“Cannot make a static reference to the non-static method getUsername() from the type LoginBean”

    Thanks!!!

    Reply
    • charlie says:

      Hello Javi,
      It seems that your Ldap class doesn’t have a static getUsername method that’s way you can’t call it this way. Make your Ldap class a Bean (use @ManagedBean annotation) and then let the JSF to set the reference to that class by writing something like this:

      @ManagedProperty(value="#{ldapBean}")
      private LdapBean ldap;
      
      ...
      
      public void setLdap(LdapBean ldapBean) {ldap=ldapBean}
      

      or if you are using JSF and Spring you can use the @Autowire annotation. See this tutorial – http://www.itcuties.com/j2ee/jsf-2-spring-3-example-the-registration-app/.

      Cheers!
      Charlie

      Reply
  2. Almustafa says:

    Excellent!!

    Work fine!

    Only left the timeout session value and ready!

    Thanks for you page.

    Reply
  3. Kitar Khalil says:
    LoginFilter.java
    .
    .
    .
    public class LoginFilter implements Filter {
            // For the first application request there is no loginBean in the session so user needs to log in
            // For other requests loginBean is present but we need to check if user has logged in successfully
            if (loginBean == null || !loginBean.isLoggedIn()) {
                String contextPath = ((HttpServletRequest)request).getContextPath();
                ((HttpServletResponse)response).sendRedirect(contextPath + "/login.xhtml");
            }
            /* Adding else here */
            else chain.doFilter(request, response);     
        }
        . 
        .
        .
    }
    

    you have to put :

    else chain.doFilter(request, response);
    

    or it won’t work.

    Reply
  4. Jorge says:

    Nice and simple, excellent example. Cheers!

    Reply
  5. Ruben says:

    Awesome example!

    I’m getting an error when trying to navigate from info to welcome: Unable to set property navigationBean for managed bean loginBean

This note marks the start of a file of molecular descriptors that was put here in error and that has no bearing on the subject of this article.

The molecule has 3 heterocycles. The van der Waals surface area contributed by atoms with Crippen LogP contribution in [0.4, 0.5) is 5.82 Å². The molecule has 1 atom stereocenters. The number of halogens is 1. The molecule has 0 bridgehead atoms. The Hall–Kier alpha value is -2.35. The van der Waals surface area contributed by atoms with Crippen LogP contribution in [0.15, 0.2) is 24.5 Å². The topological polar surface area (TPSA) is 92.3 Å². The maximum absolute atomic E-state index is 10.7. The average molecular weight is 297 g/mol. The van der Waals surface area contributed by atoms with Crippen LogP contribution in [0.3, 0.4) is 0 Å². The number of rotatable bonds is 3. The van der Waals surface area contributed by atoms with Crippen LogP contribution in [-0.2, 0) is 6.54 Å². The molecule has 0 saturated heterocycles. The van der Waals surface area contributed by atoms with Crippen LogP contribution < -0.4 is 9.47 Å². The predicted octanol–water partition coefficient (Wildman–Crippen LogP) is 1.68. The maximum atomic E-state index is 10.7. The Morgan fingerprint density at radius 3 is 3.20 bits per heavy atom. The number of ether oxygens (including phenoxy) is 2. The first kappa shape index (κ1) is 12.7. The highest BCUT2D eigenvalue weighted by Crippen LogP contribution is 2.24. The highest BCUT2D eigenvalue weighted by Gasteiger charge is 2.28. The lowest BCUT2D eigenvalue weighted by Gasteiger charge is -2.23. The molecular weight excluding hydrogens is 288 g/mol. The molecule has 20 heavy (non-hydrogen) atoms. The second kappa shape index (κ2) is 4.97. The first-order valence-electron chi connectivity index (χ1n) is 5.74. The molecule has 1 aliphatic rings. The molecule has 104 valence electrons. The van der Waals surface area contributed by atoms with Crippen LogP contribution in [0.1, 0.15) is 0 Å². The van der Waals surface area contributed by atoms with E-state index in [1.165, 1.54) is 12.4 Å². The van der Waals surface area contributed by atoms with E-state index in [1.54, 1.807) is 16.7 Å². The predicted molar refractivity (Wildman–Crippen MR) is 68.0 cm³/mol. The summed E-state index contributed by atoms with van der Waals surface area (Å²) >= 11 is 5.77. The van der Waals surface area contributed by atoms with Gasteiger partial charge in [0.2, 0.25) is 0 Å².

What I basically need to know is how and when the property is set and how I can manipulate that.
    I’m trying to implement a similar sollution on another project.

    Thanks in advance

    Reply
    • itcuties says:

      Hello Rubin, the navigationBean property is set because of the annotation and the setter method in the LoginBean’s code

      @ManagedProperty(value="#{navigationBean}")
      private NavigationBean navigationBean;
      
      ...
      
      public void setNavigationBean(NavigationBean navigationBean) {
          this.navigationBean = navigationBean;
      }
      
      Reply
    • fritz says:

      It works, thx.

      But I had to change two things:
      1. In the web.xml I had to move the section to the end of the file (inside ). I’m not familiar with xml, so I just did what eclipse (Kepler) told me.

      2. I am running the webapps under tomcat7. So in pom.xml I had to change the scope for the jsf-api to compile and add the dependency for jsf-impl. With the changes Maven copies the libaries to WEB_INF/lib during the packaging.

      Reply
  6. n0life says:

    I really love you guys !!! I was so desperate I didn’t know there was a java method like interface filter to solve the problem of authentication and securty which we can use with web.xml , I really searched a lot and all that I found was about role and group and realm and all that shit of glassfish , I couldn’t understand it well :S

    Reply
    • itcuties says:

      We are happy you guys like our posts, please share it so that we can make more topics :) Have a nice day.

      Reply
  7. darevalor says:

    Hello,

    First, sorry for my english… :P

    How can i do to redirect to a login page when i press on logout link?. In this example when I do that it returns to welcome page and shows the Logout success message. Then if i press on logout link again it returns to login page… I check all the example with my project and all is ok. I dont know why this is happend…

    Thanks…

    Reply
  8. Koc says:

    Helo, I have a problem with the code. the filter just isnt working, I cant access the welcome page from the link without having to log in. Ive add the filter in xml and the code is the same as here. thx

    Reply